There is a new boy coming to my daughter’s school. Already, the girls in her class are all a-twitter. Their main concern seems to be whether he will be bigger than the other boys in Form 2.
We have been at pains to explain to our little girl the importance of being kind to the new boy. “Try some of your French on him,” I said. (She knows three words: bonjour, merci and, for some reason, les anchois [anchovies]).
Meanwhile, I am already well disposed towards the new arrival. He comes from Paris, and his parents probably live the glamorous, nomadic, ex-pat life that I always wanted.
Peter Ustinov, the actor and raconteur, was my ideal. His parents were impossibly elegant: nobles of German, Russian, French, Italian, Swiss and Ethiopian heritage.
His father worked in the German Embassy during the second World War, and spied for the British; his mother was a ballet set designer and artist. Not a civil servant or accountant in sight.
Ustinov, who died in 2004, was the epitome of what we mean by the phrase “citizen of the world”. He was at home anywhere, and spoke a dozen languages. But when I think of him, I imagine him in Paris.
Paris was the place where you went if there was a revolution, or a civil war, or a coup in your homeland. Conversely, you also went there if your country was just plain boring.
Thus, in the 1920s, the place was knee-deep in White Russian counts, ex-pat Americans and British noblemen loosening their starched collars.
It is also the place where I have always wanted to live. “I’m thinking of spending a year in Paris,” I would say, probably on a monthly basis, when I was in my 20s.
Myself and a friend planned to set up a news agency covering the EU when we graduated from journalism school in the 1980s. It was the EEC back then, and the parliament in Strasbourg was relatively new.
I signed up because, well, Strasbourg is not too far from Paris, and I could always travel down and dip my spoon into the creative soup of the city. The news agency plan never took off, and neither did the year-in-Paris scheme. There is a lingering sense of regret over those two failures.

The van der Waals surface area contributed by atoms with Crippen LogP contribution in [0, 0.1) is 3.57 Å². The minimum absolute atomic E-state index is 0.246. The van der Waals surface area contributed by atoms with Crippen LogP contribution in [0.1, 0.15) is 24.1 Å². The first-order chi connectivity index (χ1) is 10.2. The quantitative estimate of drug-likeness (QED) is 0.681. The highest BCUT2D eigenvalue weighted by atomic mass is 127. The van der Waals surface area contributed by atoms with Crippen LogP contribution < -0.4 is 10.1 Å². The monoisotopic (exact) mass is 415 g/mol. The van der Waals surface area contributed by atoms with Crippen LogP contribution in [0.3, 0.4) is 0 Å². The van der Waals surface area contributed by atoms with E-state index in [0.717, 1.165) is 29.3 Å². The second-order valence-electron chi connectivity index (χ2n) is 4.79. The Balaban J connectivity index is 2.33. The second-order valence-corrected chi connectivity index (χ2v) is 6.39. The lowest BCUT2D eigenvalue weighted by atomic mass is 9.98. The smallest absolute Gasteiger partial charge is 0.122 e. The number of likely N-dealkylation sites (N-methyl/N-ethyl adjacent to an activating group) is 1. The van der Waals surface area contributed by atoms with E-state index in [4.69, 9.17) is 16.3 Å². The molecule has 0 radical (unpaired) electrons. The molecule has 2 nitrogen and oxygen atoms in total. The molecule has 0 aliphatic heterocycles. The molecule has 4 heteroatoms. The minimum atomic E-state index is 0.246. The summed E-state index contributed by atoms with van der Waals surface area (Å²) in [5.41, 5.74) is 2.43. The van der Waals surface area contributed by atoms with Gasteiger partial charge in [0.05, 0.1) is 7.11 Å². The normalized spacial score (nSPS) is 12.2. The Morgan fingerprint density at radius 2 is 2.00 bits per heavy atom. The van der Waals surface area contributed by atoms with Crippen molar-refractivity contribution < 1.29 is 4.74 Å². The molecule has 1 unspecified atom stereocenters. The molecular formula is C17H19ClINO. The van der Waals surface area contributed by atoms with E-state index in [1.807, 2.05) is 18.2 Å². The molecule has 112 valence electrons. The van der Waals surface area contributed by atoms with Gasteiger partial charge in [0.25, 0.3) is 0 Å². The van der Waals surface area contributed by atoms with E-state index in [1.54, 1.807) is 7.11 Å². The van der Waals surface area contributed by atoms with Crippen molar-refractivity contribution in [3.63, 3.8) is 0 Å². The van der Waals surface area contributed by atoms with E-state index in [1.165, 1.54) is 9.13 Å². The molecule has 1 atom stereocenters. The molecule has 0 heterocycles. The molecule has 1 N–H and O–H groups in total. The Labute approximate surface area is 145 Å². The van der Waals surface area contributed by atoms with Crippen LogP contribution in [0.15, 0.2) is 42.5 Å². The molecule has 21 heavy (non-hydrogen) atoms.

In truth, the reality would probably never have been as wonderful as I imagined it. In my mind, I was installed in the top floor of one of those grand hôtels particuliers that lined the boulevards laid out so gracefully by Baron Haussman.
I was, of course, a writer – think Ewan McGregor’s character Christian in ‘Moulin Rouge!’ – but spent a good deal of time philosophising in the local bars.
Sometimes this took the form of deep analysis with existentialists in Les Deux Magots in Saint-Germain des Près in the 6th arrondissement, where Satre and Simone de Beauvoir used to have stand-up rows in the 1940s.
At others, I imagined myself in a down-at-heel local bar, the sort that features so often in the romans policiers of Georges Simenon.
There, the locals sit every evening, nursing beers and grievances, and there is an oppressive silence about the place. Everyone knows everyone else, so there is little need for speech. And one of them is a murderer.
I did not, in this imagined life, abandon all civilised routine. I had my regular bakery where I went every morning for my croissants and baguette, and a florist who dispatched my bouquets to ladies all over the city.
In the evenings, when I wasn’t overdosing on Pernod and little actresses, or hanging out with taciturn killers, I was wandering the streets, inspired by one grand building after another.
In Paris, you turn a corner and see a building so beautiful that you think: this is the one everyone comes here to see. And in any other city, that might be true, but in Paris, it’s just another building.
So when my daughter told me about this new arrival at her school, I didn’t just see an eight-year-old schoolboy. I saw Paris, the city where I nearly lived.